4 Things You Didn’t Know About the Fred Jones Jr Museum of Art

The Fred Jones Jr. Museum of Art is a long-standing part of the Norman, Oklahoma landscape. But just because something has been around for a long time, doesn’t mean that everyone knows everything about it.

Looking for things to do in Norman OK? Check out Fred Jones Jr. Museum of Art in Norman OK
photo from FFJMA Facebook page

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Here are 4 things you might not know about the Fred Jones Jr. Museum of Art…

1. The Fred Jones Jr. Museum of Art Opened in 1936

The Fred Jones Jr. Museum of Art dates back to the 1920s, when Oscar B. Jacobson (1882–1966) began collecting art for the University of Oklahoma (OU) long before the art museum was established on the Norman campus. Jacobson, who was both a painter and the director of the OU School of Art, thought that firsthand contact with original works of art was a vital part of any well-rounded education.

The museum was opened in 1936 by Prof. Oscar Jacobson. His dream was to build an art department which would nurture its students.

Before this museum and art department were started, the closest museum was in St. Louis. The school was also scarce on art supplies. None of this deterred Prof. Jacobson. And the museum was originally housed in a hall that bore his name.

2. Fred Jones Jr. was a World War II Veteran

In memory of their son, Fred Jones, Jr., Mr. and Mrs. Fred Jones of Oklahoma City contributed cash for the construction of a museum building on campus in 1971. During his senior year at OU, Jones was piloting an airplane and the aircraft crashed. He was a World War II veteran who was majoring in business administration.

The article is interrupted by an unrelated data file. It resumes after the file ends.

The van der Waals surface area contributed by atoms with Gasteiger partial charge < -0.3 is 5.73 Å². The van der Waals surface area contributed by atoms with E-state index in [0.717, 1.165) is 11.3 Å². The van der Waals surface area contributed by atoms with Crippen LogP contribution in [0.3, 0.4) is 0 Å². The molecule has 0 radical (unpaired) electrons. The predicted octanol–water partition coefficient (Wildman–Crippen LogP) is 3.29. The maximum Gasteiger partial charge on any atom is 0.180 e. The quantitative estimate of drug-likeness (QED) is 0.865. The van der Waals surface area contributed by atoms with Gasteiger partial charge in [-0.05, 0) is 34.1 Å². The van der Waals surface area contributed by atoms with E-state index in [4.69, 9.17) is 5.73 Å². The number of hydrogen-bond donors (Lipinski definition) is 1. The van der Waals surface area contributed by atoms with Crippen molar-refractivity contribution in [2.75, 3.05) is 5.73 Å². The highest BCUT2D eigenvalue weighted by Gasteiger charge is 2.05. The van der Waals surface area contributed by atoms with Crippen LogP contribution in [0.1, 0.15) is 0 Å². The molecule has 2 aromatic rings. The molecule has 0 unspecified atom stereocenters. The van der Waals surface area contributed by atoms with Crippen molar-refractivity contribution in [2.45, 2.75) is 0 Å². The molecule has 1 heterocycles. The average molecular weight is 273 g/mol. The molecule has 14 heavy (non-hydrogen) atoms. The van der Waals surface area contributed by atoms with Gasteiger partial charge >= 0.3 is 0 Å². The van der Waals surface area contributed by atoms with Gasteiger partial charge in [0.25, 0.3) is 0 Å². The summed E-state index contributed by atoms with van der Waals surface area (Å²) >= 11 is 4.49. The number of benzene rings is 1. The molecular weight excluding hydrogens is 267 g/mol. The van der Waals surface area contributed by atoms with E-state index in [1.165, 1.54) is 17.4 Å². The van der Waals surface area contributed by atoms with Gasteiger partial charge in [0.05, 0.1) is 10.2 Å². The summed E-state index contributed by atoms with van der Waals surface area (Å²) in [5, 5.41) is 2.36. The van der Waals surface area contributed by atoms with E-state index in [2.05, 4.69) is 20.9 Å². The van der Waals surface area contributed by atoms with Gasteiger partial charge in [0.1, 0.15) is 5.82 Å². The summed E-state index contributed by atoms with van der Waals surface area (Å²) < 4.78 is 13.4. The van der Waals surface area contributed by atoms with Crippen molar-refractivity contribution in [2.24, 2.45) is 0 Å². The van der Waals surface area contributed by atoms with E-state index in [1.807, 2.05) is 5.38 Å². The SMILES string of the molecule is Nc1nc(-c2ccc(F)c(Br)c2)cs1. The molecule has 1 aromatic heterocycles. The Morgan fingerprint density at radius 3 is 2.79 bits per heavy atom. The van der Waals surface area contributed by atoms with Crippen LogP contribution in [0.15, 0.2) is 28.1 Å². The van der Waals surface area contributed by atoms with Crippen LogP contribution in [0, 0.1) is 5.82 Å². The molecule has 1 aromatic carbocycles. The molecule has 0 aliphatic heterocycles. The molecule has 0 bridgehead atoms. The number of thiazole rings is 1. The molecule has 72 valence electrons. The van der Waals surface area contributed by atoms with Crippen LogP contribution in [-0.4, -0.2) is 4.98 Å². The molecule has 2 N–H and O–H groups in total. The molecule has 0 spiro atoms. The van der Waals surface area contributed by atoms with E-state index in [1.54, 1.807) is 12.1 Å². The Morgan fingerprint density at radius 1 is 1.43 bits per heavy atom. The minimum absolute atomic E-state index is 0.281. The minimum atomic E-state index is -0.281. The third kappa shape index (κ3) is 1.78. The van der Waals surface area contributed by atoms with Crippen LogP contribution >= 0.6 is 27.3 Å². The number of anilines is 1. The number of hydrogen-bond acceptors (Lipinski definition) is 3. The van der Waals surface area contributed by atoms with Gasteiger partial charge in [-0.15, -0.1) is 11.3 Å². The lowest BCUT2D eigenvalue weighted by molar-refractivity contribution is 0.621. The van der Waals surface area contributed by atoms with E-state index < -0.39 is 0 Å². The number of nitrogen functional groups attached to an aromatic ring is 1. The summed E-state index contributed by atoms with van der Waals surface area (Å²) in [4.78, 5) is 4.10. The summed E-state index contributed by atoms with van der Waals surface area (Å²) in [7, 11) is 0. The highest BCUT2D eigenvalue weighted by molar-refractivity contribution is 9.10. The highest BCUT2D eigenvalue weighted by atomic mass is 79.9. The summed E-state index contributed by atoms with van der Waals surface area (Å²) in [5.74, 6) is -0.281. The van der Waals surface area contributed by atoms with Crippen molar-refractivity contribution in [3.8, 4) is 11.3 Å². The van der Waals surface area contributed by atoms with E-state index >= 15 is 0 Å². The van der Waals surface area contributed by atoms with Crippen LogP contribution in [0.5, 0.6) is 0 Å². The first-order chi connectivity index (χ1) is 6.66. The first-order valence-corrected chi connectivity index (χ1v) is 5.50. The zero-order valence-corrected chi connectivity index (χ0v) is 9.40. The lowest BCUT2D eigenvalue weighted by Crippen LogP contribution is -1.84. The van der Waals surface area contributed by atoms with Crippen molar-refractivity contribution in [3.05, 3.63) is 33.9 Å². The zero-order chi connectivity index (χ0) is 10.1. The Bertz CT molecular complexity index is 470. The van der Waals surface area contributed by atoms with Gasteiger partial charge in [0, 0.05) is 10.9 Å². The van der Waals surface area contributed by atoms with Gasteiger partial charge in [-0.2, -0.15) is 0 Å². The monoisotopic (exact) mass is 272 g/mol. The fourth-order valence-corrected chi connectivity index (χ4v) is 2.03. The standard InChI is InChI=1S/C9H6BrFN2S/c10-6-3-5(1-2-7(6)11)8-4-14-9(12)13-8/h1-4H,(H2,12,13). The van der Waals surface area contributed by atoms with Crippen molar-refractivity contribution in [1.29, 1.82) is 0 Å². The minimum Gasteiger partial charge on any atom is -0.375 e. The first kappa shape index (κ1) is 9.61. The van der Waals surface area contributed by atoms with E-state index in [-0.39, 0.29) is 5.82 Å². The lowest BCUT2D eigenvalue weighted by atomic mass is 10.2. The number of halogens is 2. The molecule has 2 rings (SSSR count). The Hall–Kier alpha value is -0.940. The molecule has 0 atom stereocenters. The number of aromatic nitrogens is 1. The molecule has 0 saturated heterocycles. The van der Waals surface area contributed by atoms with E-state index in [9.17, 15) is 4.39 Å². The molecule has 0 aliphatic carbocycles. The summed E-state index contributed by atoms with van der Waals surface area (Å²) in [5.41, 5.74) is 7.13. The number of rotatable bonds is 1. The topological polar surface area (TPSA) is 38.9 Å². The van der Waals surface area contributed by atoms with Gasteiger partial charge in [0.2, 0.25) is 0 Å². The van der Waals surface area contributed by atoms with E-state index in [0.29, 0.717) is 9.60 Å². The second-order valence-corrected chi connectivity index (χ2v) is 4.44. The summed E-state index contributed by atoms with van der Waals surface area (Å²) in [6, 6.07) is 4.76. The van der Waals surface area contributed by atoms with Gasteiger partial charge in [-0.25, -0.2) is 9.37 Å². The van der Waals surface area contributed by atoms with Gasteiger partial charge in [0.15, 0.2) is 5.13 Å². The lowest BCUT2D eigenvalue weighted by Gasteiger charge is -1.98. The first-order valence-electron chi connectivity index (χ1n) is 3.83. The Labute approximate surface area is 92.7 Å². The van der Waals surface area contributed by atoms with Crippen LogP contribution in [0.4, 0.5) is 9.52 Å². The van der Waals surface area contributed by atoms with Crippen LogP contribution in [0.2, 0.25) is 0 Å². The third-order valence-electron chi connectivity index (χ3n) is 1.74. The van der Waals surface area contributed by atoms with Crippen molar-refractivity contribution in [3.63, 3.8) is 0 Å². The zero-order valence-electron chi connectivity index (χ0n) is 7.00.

3. More Than 17,000 Pieces of Art are on Display

The Fred Jones Jr. Museum of Art at the University of Oklahoma has nearly 17,000 pieces in its permanent collection. From the 16th century to the present, the museum’s collection includes French Impressionism, 20th-century American painting and sculpture, traditional and contemporary Native American art, Southwest art, pottery, photography, contemporary art, Asian art, and graphics.

According to Wikipedia, the museum’s main collections include:

  • The Weitzenhoffer Collection: a collection of paintings by Impressionists, including Edgar Degas, Claude Monet, Mary Cassatt, Vincent van Gogh, Camille Pissarro, and Pierre-Auguste Renoir.
  • The Fleischaker Collection: a collection of more than 350 pieces of Native American and southwestern paintings, sculptures, and ceramics, including works by Russian Taos painters Leon Gaspard and Nicolai Fechin.
  • The McGhee Collection: Eastern Orthodox icons dating back to the 15th century.
  • The Thams Collection: containing 32 paintings by members of the Taos Society of Artists.
  • The State Department Collection: purchased by the museum in 1948 from the controversial Advancing American Art collection. Part of the “cultural Marshall Plan,” this traveling exhibit was created by the Department’s Office of International Information and Cultural Affairs to demonstrate to the world America’s cultural diversity and cosmopolitanism in the mid 20th century. The collection includes works by Georgia O’Keeffe and Edward Hopper.